BEIJING -- The latest trade frictions between China and the European Union (EU) do not amount to a trade war, said Ministry of Commerce (MOC) spokesman Yao Jian on Tuesday.
It's not surprising for China and the EU to have trade disputes as the two sides have maintained large trade volumes over the past years, said Yao at a routine press release.
"For some products, there might be a lasting legal disputes. But the total dispute ratio will be very low between 1 to 3 percent," he said.
Yao's remarks came after the EU slapped its first-ever anti-subsidy and anti-dumping duties on coated fine paper imported from China and China found that EU members had subsidized domestic production of potato starch exported to China.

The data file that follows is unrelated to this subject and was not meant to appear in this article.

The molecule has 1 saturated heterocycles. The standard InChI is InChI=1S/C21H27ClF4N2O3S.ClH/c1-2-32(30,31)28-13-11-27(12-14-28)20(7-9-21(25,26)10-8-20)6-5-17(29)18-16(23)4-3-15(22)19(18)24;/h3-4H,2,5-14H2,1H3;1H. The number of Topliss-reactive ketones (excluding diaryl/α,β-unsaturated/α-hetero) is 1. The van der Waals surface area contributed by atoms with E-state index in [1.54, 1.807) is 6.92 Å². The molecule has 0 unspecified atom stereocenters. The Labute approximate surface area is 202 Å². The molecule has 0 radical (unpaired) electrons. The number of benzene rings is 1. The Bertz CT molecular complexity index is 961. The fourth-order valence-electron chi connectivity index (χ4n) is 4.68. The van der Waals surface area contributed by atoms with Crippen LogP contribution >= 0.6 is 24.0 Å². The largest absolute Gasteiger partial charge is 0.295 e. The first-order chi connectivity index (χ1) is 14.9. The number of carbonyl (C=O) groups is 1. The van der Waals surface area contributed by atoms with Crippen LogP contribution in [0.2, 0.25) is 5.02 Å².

Yao reiterated China's protest against the EU's anti-subsidy decision on coated fine paper and questioned its practices to use evidence from a substitute country and reject information from Chinese enterprises.
As for the country's investigation into the potato starch from the EU, he explained that it was at the request of the China Starch Industry, which represents 98 percent of the industry's output.
"The investigation, which lasted two and a half months, was in line with China's laws and WTO rules. We also adopted data from the EU enterprises," he added.
The country said in an initial ruling that it will impose an anti-subsidy provision of the tariff on potato starch products imported from the EU effective from May 19, according to the MOC.